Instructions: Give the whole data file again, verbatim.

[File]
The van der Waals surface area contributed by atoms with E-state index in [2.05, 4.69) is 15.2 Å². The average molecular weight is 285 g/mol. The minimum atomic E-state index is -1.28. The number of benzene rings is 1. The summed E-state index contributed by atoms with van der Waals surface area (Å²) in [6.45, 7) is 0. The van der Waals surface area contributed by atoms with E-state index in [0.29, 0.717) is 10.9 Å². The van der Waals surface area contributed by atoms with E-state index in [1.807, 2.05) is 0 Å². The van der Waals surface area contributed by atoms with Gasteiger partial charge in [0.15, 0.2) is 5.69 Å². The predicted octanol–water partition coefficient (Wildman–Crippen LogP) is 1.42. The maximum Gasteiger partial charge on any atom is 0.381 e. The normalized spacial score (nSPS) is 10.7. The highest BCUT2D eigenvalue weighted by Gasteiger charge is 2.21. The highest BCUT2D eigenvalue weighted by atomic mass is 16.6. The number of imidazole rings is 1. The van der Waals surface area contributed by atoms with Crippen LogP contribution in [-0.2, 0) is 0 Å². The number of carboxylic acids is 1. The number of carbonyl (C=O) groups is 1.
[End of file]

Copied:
The van der Waals surface area contributed by atoms with E-state index in [2.05, 4.69) is 15.2 Å². The average molecular weight is 285 g/mol. The minimum atomic E-state index is -1.28. The number of benzene rings is 1. The summed E-state index contributed by atoms with van der Waals surface area (Å²) in [6.45, 7) is 0. The van der Waals surface area contributed by atoms with E-state index in [0.29, 0.717) is 10.9 Å². The van der Waals surface area contributed by atoms with E-state index in [1.807, 2.05) is 0 Å². The van der Waals surface area contributed by atoms with Gasteiger partial charge in [0.15, 0.2) is 5.69 Å². The predicted octanol–water partition coefficient (Wildman–Crippen LogP) is 1.42. The maximum Gasteiger partial charge on any atom is 0.381 e. The normalized spacial score (nSPS) is 10.7. The highest BCUT2D eigenvalue weighted by Gasteiger charge is 2.21. The highest BCUT2D eigenvalue weighted by atomic mass is 16.6. The number of imidazole rings is 1. The van der Waals surface area contributed by atoms with Crippen LogP contribution in [-0.2, 0) is 0 Å². The number of carboxylic acids is 1. The number of carbonyl (C=O) groups is 1.